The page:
User:Visviva/NYT 20070104

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This is a list of lowercase non-hyphenated single words found in the 2007-01-04 issue of the New York Times which did not have English entries in the English Wiktionary when this list was created (2009-02-01).

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102809 tokens ‧ 75860 valid lowercase tokens ‧ 9028 types ‧ 51 (~ 0.565%) words before cleaning ‧ 

2007-01-04[edit]

  1. anthropometrical
    • 2007 January 4, Eric Wilson, “Dress Their Way”, New York Times:
      He developed a formula based on anthropometrical studies of body shapes, with 48 varieties based on a ratio of height and weight and subdivided by silhouette.
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  2. antiguru
  3. autoharp
    • 2007 January 4, Ben Ratliff, “Dismantling the Beat to Get to the Heart of It”, New York Times:
      Oblique, a project with revolving personnel, played free-improvisation pieces, with Terry McManus on guitar, banjo and autoharp; Chris Tordini on bass; and Pete Robbins on alto saxophone. Mr. Sorey controlled the shape of each piece by speeding up and slowing down, or developing patterns that started crisp and spare and grew to be dense and loud.
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  4. bartop
    • 2007 January 4, Michelle Slatalla, “Accessorizing at the Buena Vista Scrabble Club”, New York Times:
      And as effortlessly as a drunken gunslinger sweeps a bartop full of shot glasses onto the saloon floor, the wind upended all the potted plants on the porch.
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  5. bowings
    • 2007 January 4, Bernard Holland, “And Now for Something Classically Odd”, New York Times:
      A year of white-tie-and-tails and churchlike bowings and scrapings awaits us in 2007, so maybe by 2008 the used-up air of P. D. Q. Bach will once again come at us feeling like a fresh breeze.
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  6. cabergoline
  7. carpetbagging
    • 2007 January 4, Charlie Nobles, “Saban Leaving the Dolphins for Alabama”, New York Times:
      Chagrined by Saban’s departure, two years after he came to South Florida from Louisiana State, many fans flooded the airwaves Wednesday with claims that included deception and carpetbagging.
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  8. churchlike
    • 2007 January 4, Bernard Holland, “And Now for Something Classically Odd”, New York Times:
      A year of white-tie-and-tails and churchlike bowings and scrapings awaits us in 2007, so maybe by 2008 the used-up air of P. D. Q. Bach will once again come at us feeling like a fresh breeze.
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  9. citizenries
    • 2007 January 4, Jeffrey Gettleman, “Kenya Closes Border but Denies Turning Back Refugees”, New York Times:
      In Mogadishu, Somalia’s battle-scarred capital, several weapons were collected Wednesday in the transitional government’s drive to disarm one of the most heavily armed citizenries in the world.
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  10. clattery
  11. clubbiness
    • 2007 January 4, “New Congress, Leftover Challenge”, New York Times:
      Paramount is the need to create an independent office for ethics enforcement to end the clubbiness that more often than not covers up or excuses abuses.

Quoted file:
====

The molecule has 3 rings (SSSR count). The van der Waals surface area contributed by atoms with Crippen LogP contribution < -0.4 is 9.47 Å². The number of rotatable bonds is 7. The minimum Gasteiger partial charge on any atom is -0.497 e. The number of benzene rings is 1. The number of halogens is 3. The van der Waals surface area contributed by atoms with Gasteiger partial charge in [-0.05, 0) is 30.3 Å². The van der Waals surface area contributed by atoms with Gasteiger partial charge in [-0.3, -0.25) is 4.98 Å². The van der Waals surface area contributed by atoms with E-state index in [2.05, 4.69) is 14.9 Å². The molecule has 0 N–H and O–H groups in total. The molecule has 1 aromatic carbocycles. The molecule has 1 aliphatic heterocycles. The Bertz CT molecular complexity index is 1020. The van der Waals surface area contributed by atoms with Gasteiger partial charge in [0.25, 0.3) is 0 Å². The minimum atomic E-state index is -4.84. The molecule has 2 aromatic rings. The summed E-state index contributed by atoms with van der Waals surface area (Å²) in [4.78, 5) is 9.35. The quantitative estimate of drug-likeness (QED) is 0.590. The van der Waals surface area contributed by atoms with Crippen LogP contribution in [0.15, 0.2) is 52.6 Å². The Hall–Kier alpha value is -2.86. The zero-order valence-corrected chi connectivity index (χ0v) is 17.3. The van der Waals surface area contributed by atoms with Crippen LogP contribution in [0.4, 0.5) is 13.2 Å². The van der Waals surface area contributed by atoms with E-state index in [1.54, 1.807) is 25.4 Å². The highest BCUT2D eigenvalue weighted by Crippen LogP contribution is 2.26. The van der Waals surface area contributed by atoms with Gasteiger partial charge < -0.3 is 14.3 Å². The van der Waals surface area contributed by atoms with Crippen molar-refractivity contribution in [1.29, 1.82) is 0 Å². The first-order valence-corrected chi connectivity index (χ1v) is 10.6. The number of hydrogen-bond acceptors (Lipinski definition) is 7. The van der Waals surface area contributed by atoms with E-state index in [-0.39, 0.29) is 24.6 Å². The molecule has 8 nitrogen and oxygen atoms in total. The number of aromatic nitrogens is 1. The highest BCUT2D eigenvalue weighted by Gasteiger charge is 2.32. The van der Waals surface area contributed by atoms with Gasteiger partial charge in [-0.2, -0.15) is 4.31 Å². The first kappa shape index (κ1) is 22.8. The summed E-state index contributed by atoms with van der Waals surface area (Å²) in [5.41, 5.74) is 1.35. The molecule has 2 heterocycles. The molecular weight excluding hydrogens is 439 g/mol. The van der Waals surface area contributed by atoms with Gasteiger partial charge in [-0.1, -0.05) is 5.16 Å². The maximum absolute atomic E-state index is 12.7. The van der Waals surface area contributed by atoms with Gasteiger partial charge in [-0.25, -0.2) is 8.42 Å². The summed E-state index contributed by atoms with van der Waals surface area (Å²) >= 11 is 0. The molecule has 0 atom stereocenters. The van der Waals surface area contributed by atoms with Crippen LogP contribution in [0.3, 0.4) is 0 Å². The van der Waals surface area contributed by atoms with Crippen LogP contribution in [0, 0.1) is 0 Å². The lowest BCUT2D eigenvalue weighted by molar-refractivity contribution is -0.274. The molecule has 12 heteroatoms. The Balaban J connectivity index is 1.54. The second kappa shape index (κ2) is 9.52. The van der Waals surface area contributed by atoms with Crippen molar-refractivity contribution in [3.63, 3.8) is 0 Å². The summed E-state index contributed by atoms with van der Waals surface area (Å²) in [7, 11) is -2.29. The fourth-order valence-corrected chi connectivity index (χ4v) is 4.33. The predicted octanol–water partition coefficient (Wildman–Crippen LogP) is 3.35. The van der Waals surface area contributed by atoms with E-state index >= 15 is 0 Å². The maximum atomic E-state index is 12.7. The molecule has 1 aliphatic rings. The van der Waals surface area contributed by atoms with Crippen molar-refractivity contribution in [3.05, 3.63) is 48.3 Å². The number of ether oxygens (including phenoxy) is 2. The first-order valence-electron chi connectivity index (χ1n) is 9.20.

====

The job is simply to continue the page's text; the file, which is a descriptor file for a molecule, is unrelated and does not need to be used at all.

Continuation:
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  12. desertlike
  13. downzoning
  14. fussers
    • 2007 January 4, Anne E. Kornblut, “Where Up Is Still Down, but the Rest Is Changing”, New York Times:
      The fussers were present for Mr. Hoyer’s “pen and pad” briefing, and in considerably greater numbers than during his days in the minority.
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  15. hyperprolactinemia
    • 2007 January 4, Denise Grady, “Studies Find Harm in 2 Parkinson’s Drugs”, New York Times:
      Dostinex is used for Parkinson’s in other countries but is approved in this country only for a hormonal disorder, hyperprolactinemia.
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  16. levodopa
    • 2007 January 4, Denise Grady, “Studies Find Harm in 2 Parkinson’s Drugs”, New York Times:
      But Dr. Okun said it would cost no more to switch patients to the old Parkinson’s standby drug, L-dopa or levodopa, which has side effects of its own, but has never been known to damage heart valves.
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  17. liegemen
  18. lonicera
    • 2007 January 4, Anne Raver, “A Crop of Azure, Scarlet and Gold”, New York Times:
      Just as important, the things I had never gotten around to doing — cleaning up the brush pile, pruning the overgrown forsythia, pulling the wild grape out of the Gold Flame lonicera — were enhancing that habitat.
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  19. multistemmed
    • 2007 January 4, Leslie Land, “Garden Q.&A.”, New York Times:
      A. Try looking for Pittosporum tobira, a multistemmed evergreen shrub that is widely planted outdoors in warm climates.
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  20. mycoplasma
    • 2007 January 4, Katie Zezima, “School Is Shut After Outbreak of Encephalitis Kills a Pupil”, New York Times:
      Health officials said the cases of encephalitis, which is usually brought on by a virus and causes the brain to swell, are unusual because they appear to be caused by a common bacteria, mycoplasma pneumoniae, or walking pneumonia.
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  21. noncapital
    • 2007 January 4, Paul Von Zielbauer, “Soldier Reaches Plea Deal in the Killing of 3 Iraqis”, New York Times:
      The terms of the plea arrangement will allow the soldier, Specialist Juston R. Graber, originally charged with noncapital murder, to be convicted of aggravated assault and to receive a nine-month prison sentence in exchange for his testifying against three other members of his squad, the lawyers said.
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  22. noncompete
  23. nonleague
  24. nonrefugee
    • 2007 January 4, Jeffrey Gettleman, “Kenya Closes Border but Denies Turning Back Refugees”, New York Times:
      But Mr. Mutua denied news reports and accusations from United Nations officials that Kenyan border guards had deported 600 Somalis seeking asylum, saying that the closing applied only to cross-border trade and nonrefugee traffic, to prevent the Islamists from slipping into the country.